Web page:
In a previous post entitled “My Reading Journey“, I mentioned my complete set of the original Goosebumps books by R.L. Stine. Well, when taking them all out for a quick photograph for that post, I decided it might be fun to re-visit them all with adult eyes. There’s only 62 to get through…
I’ve slacked off on these reviews just recently but never fear because I am back on track and, at last, breaking into double digits with book number ten in the Goosebumps series. I have to admit that I might possibly have stalled on re-reading these books purely because The Ghost Next Door was never really a highlight for me and so I suppose I wasn’t that enthusiastic about getting through it. I can’t say that I’ve changed my mind now that I HAVE got it done but The Ghost Next Door was definitely an interesting read because it simply doesn’t feel like a proper Goosebumps book.
Hannah’s really fed up with the summer so far – all her friends are away and she’s stuck with her little twin brothers for company. Great.
But now that Danny has moved in next door maybe she will have some fun, after all. Danny’s pretty weird, though, he’s so pale – ghostly pale – and he keeps disappearing…
Hannah wants some answers. Somehow, she’s going to find out for sure. Could Danny be…the ghost next door?
Hannah Fairchild is a twelve year-old girl living in the small, quiet town of Greenwood Falls. She’s home for the summer and bored (as so many kids in these books are…) but perhaps things will look up now that Danny – also twelve – has just moved in next door. That basic intro aside, this girl be crazy! The book starts with Hannah waking up from a horrible nightmare about being trapped in her bedroom as her house burns down around her. Her unrealistically joyful reaction to realising that this was just a dream is priceless…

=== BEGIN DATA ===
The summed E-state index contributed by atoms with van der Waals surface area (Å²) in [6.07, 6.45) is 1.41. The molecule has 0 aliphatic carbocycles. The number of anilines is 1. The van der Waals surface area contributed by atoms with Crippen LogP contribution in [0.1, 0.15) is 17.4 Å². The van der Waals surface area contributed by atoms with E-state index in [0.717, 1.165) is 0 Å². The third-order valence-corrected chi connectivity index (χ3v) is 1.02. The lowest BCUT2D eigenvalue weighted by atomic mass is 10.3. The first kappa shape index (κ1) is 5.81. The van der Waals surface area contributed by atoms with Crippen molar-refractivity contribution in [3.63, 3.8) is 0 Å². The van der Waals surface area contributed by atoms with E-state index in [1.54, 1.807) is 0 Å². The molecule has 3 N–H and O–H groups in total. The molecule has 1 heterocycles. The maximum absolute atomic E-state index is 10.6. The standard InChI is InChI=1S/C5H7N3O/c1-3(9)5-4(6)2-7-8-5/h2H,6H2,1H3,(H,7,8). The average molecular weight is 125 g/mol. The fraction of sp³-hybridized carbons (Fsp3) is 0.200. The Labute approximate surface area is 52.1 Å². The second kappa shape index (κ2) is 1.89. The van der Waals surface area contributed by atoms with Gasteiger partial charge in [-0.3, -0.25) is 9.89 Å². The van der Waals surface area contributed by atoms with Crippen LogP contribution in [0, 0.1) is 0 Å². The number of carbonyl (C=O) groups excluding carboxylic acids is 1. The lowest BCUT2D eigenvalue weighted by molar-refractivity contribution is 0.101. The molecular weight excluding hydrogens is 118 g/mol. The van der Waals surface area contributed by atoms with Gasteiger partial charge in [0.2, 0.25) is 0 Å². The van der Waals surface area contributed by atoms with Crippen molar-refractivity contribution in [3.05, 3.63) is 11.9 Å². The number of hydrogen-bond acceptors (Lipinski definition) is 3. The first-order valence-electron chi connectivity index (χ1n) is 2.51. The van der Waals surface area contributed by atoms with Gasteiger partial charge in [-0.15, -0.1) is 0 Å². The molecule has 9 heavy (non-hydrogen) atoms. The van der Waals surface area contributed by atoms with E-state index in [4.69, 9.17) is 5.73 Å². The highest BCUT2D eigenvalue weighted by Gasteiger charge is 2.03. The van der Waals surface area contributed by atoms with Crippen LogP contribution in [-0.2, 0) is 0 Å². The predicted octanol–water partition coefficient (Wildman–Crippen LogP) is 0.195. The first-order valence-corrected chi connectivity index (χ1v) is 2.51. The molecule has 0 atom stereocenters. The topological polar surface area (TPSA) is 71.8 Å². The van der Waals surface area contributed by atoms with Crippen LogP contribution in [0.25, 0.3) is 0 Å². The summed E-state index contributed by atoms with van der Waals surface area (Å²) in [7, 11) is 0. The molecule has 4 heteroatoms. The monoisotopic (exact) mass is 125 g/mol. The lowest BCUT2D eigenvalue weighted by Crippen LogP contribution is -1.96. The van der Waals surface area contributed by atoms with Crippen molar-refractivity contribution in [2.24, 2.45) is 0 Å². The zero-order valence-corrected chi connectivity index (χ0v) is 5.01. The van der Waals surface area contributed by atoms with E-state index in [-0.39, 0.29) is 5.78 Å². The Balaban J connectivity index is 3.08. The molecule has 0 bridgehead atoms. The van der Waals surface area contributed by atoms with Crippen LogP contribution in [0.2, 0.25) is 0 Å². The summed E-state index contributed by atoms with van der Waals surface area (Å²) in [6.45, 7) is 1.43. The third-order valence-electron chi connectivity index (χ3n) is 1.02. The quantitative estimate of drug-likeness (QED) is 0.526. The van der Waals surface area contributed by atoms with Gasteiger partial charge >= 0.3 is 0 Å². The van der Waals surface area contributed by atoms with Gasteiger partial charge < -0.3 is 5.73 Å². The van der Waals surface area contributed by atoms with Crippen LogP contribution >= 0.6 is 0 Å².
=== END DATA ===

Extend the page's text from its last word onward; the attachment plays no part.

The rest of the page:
But today, Hannah climbed out of bed with a smile on her face.
She was alive!
Her house hadn’t burned down.
Er…okay? Anyway, Hannah quickly becomes convinced that something isn’t right about Danny. He vanishes without warning for instance. Also, he apparently attends the same school as Hannah but she hasn’t seen him around nor has she heard of his friends. Between these items and a few other small pieces of “evidence”, Hannah arrives at the only possible conclusion: Danny MUST be a ghost.
I’m going to cut straight to it here and drop some spoilers so don’t read on if you don’t want this children’s horror book from 1993 spoiled…
The book essentially attempts to lead you along with Hannah and her conclusion that Danny is a ghost. You even wait for false scares to give way to the truth sooner or later. However, the actual plot twist arrives around three-quarters of the way in: it’s Hannah that’s a ghost, not Danny. You see, she and her family were killed in a house fire five years ago hence the dream that she has at the beginning of the book. It also explains why some of the townspeople seem to not hear her when she calls out to them and also why she isn’t familiar with Danny’s friends. She’s existing in the present as a ghost but also sort-of in the past.